The former UN diplomat comes up with a novel way to make the book engaging as well as turning it into a rich repository and reference point.
SAFI H JANNATY | Caravan Daily
DOUBTLESS, it is always difficult to make a history book interesting and engaging without deviating substantially from facts. On top of it, dry facts and figures just kill the interest and of course make it hard to remember, leave alone, fathom their impact. Here the narrating skills of Dr Shashi Tharoor worked and they worked so well that his latest book, An Era of Darkness could be considered not just a concise history of the British occupation of India but the means to awaken the spirit of people in the Indian subcontinent.
Without the dexterity to knit over 250 references, painstakingly gathered by him and his team, through an exceptional narration, the book would have turned a docile docket.
The former UN diplomat comes up with a novel way to make the book engaging as well as turning it into a rich repository and reference point. In essence, Tharoor attempted and succeeded to a great extent in invoking the human sensitivities and conscience while narrating the atrocious domination by the British to make the book appealing and mind it, not just for Indians but for all who were under subjugation at any point of time.
The reader will pause and ponder on human misery thrust upon by the colonial masters. Besides, he has effectively and lucidly employed the tools of logic and reason, and that makes it very difficult to refute the arguments presented by him. Arguably, a précis of the book can be prescribed as part of the Indian school curriculum.
Call it a sequel or a talk in detail on the issue which he debated in the Oxford Union so well and which was lauded inside and outside India, the book undoubtedly provides a deeper insight and dissects the evils of the British Empire from different perspectives and those angles which were never presented in such a manifest form.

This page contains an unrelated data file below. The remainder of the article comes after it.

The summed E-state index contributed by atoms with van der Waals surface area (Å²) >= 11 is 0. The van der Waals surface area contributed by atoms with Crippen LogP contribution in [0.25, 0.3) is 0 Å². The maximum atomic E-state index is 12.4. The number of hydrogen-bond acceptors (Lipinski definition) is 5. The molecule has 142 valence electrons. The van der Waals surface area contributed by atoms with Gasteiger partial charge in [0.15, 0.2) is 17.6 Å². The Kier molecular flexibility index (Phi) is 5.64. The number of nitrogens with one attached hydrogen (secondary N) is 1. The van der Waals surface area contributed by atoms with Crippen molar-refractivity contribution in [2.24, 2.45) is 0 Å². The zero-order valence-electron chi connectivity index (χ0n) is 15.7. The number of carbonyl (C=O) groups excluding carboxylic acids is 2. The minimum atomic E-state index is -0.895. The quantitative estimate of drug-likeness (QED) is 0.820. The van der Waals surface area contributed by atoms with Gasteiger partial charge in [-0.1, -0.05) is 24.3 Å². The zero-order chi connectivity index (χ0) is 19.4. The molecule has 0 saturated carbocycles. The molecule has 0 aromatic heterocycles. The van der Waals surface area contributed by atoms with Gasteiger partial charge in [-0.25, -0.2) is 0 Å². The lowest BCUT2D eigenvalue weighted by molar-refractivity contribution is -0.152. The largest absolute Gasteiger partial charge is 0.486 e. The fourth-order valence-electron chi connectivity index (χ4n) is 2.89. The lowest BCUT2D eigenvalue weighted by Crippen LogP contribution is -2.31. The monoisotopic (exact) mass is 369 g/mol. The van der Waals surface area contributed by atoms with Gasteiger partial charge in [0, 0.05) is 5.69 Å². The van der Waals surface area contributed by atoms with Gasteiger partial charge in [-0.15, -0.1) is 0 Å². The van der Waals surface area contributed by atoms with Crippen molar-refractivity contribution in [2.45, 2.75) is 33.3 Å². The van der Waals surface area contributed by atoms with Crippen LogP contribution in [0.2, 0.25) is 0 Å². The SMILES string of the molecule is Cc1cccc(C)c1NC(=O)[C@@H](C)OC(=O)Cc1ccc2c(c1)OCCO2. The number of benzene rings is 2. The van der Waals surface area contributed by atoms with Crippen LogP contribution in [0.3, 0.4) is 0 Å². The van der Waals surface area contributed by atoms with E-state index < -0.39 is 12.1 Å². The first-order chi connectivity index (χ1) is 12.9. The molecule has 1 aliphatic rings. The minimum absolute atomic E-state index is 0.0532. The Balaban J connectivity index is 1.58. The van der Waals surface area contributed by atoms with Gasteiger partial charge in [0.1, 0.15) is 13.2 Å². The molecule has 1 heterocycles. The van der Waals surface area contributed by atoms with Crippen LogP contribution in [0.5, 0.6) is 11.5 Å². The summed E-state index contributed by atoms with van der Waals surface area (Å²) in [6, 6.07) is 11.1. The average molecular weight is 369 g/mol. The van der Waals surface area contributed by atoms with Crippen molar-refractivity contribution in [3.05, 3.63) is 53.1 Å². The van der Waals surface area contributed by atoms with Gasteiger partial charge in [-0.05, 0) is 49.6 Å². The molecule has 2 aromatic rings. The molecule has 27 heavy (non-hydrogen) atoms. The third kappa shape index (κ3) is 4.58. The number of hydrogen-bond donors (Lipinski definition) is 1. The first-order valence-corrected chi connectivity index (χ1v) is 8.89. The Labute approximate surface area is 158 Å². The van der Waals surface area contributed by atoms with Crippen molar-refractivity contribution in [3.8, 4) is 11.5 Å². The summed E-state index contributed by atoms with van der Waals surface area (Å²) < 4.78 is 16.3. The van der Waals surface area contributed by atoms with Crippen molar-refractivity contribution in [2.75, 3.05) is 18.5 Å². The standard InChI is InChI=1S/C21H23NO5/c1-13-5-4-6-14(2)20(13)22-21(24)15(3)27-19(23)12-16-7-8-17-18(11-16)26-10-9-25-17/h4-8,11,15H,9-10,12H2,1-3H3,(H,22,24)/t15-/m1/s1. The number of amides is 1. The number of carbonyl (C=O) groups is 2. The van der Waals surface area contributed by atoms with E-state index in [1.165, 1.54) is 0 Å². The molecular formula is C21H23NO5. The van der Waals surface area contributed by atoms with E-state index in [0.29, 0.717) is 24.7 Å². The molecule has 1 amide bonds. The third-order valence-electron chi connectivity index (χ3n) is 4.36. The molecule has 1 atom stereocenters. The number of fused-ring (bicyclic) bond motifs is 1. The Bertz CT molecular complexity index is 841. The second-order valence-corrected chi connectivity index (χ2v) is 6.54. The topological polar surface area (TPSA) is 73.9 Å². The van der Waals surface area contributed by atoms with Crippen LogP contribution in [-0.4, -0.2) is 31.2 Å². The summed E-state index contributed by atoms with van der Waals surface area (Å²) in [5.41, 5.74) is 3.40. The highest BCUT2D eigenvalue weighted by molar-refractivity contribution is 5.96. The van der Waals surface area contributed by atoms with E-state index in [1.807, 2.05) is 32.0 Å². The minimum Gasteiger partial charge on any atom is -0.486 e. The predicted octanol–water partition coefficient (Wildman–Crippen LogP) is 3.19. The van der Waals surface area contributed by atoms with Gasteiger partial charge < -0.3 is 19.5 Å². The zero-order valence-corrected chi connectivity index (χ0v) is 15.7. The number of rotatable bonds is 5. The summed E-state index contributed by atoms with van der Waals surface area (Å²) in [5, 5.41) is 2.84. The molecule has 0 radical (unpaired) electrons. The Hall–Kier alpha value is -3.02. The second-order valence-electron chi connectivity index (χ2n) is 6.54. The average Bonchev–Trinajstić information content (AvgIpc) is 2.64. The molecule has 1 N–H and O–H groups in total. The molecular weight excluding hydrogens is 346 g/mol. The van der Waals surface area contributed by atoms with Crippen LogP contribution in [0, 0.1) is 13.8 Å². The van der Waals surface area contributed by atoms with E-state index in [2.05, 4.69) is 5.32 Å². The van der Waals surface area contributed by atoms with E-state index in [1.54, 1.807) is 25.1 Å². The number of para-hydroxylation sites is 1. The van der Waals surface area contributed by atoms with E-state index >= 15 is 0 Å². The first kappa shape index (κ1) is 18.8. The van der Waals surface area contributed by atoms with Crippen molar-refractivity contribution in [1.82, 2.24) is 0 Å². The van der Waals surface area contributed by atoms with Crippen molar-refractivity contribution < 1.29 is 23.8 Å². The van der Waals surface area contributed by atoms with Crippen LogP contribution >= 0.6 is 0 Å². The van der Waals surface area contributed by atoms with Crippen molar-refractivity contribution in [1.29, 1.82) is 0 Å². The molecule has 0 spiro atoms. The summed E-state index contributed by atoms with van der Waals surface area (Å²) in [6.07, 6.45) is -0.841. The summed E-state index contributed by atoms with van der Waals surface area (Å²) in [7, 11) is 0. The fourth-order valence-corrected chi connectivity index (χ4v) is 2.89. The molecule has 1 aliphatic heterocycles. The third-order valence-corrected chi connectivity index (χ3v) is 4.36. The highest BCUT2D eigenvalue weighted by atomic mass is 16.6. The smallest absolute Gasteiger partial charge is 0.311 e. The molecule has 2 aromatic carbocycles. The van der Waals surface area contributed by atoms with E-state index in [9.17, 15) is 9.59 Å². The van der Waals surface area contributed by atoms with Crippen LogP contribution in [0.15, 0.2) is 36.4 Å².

Though, the book divides the history of the British occupation in eight distinct chapters, yet it keeps the reader entrenched to the central theme of the Colonial loot, (the Hindi word he asserts had found its way without any change into the English dictionary), and the cruel oppression throughout the occupation by the people whom Hyder Ali had referred as ‘the most faithless and usurping of mankind’.
Mostly, our history books focused on the freedom movement, which, no doubt, was important for us to know, yet, not much of attention was paid as to how the British looted and plundered our nation and used all types of resources for their own growth, prosperity and hegemony.
The book presents not just the figures of that time, but turns them in today’s denomination for the readers to assert the real extent of plunder and damage done to the nation. The economy whose share was a whopping 23 per cent in the world’s economy when the English started taking control of India, albeit four per cent lesser than what it was during the peak of the Mughal empire, was returned to the real owners in 1947 when it had turned to be a destitute having a paltry share of four per cent.
From another statistical analytical view point, while the GDP of Britain rose by 347 per cent between 1757 and 1900, the growth was a mere 14 per cent for India. In the era of the first half of the twentieth century, when the British were being forced to consider relinquishing the crown jewel, the rate of growth of the Indian economy was below 1 per cent while the population grew steadily by over 3.5 per cent, leavened only by high rate of child mortality that made the ratio equal to the economic growth.
The book could and should open the eyes and minds of not only Indians but also the British people to see as to how the officers amassed personal wealth by robbing the Indians.
One whole chapter of the book focuses on the manner in which the East India Company officials in the beginning and the governor generals of the British Empire later squeezed the last drops of sweat and blood of the Indian masses through different means to fill in their personal chests in England.